Our next attack on COVID-19 must be smarter

by | Jul 19, 2020 | Detroit Free Press, Comment | 3 comments

Ever since coronavirus blanketed our country, it’s been “many” versus “some.” Many people will get sick. Some will die. Many people wear masks. Some do not. Many people closed their businesses. Some lost them forever.

Today we stand on a new precipice. We tried a full shutdown and it slowed the virus spread. But once we reopened, the numbers shot up. Now we’re dancing with crisis levels again. A new school year is coming. And the boosted unemployment payments which have cushioned so many are about to run out.

Let’s be smarter this time. I wrote months ago that COVID-19 would ultimately turn into a chess match of “acceptable losses.” How many sick and dead would a society tolerate to keep its way of life? I believe that has proven true. Sweden took one approach. Japan took another. China took another.

The U.S., essentially, took 50 approaches, thanks to the lack of a solid federal response. And some states have worked better than others.

What happens now? The federal government is debating a new stimulus bill. Lawmakers are fighting over restrictions. It seems clear the nation cannot shoulder another complete lockdown. We would wither. Sink into a national depression. For better or worse, the American spirit seems to be saying, “There’s got to be another way.”

I’m no policy expert. But here’s a suggestion.

Protect the most vulnerable

Not every person is at the same risk, and not every business is subject to the same suffering. Why not accept that as truth and create a federal approach that addresses those who are in the most danger — while allowing the majority of people and companies to mask up and social distance our way through this?

Remember, when the pandemic first hit, the government threw a ton of money at it with very little analytics. There was the $2 trillion CARES Act, and hundreds of billions in the Paycheck Protection Program. Like a fire hydrant opened on a blistering hot day, those programs had a purpose, but they sprayed it everywhere. When a country as big as America moves that quickly with that much money, abuse is certain, and oversight is as clear as sunglasses smeared with cocoa butter.

Sure enough, we now know everyone from the L.A. Lakers to hedge fund operators got money from the PPP (some gave it back). Big companies with the right connections got help they didn’t need; small, struggling businesses sometimes did not. Meanwhile, countless individuals were suddenly pulling in more by not working than they had been working, thanks to weekly unemployment paychecks supplemented by a $600 per week booster.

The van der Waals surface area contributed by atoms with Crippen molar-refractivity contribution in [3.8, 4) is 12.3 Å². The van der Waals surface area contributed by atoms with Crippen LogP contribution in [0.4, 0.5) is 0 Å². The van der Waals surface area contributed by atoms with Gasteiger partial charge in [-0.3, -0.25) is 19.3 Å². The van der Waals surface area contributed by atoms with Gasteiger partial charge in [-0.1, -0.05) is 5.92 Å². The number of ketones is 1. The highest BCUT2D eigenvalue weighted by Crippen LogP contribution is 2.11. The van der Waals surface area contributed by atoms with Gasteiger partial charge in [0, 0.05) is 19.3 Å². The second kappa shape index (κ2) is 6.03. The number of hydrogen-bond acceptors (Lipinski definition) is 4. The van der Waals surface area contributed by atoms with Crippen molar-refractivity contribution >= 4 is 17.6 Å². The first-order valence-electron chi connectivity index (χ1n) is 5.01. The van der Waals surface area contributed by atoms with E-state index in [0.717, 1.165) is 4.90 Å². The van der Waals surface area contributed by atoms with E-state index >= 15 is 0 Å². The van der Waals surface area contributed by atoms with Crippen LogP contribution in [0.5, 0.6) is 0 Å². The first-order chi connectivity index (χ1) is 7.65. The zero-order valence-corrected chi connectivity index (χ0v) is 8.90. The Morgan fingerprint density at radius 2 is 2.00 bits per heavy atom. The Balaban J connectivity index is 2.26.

Let’s be smarter. Going forward, with the knowledge about COVID-19 that we didn’t have before, it seems relatively easy to identify those who are suffering the most and those who have the most to lose. Why not tailor a federal program to help them, while unlocking barriers for others?

Let’s start with schools. Be honest. Most people want our schools to reopen in the fall, but concern over vulnerable parties — particularly teachers — is holding it back.

Why not identify the teachers most at risk? Those over a certain age. Those with underlying health conditions. Same for administrators and support staff. Pay for them to stay home this school year. Keep them safe. After all, our top priority should be to avoid deaths.  

Likewise, if there are students who are truly at risk — or who live in multigenerational households — pay for them to have tutoring or online programs. It may prove complicated, but narrowly directed efforts are still more effective than the buckshot, 30-student Zoom classroom approach we (unsuccessfully) tried already.

This would allow most kids to get back into classrooms, albeit with staggered hours and social distancing guidelines. Enough studies are out there that show that kids, especially young kids, are at minimal risk of suffering from COVID-19 or spreading it. Meanwhile, we could resume something critical to our society — because school is more than just learning, it’s social interaction, it’s food, it’s safety for those with abusive home lives, and it’s the means to allow parents who need to work to be able to do so, which is critical to the economy.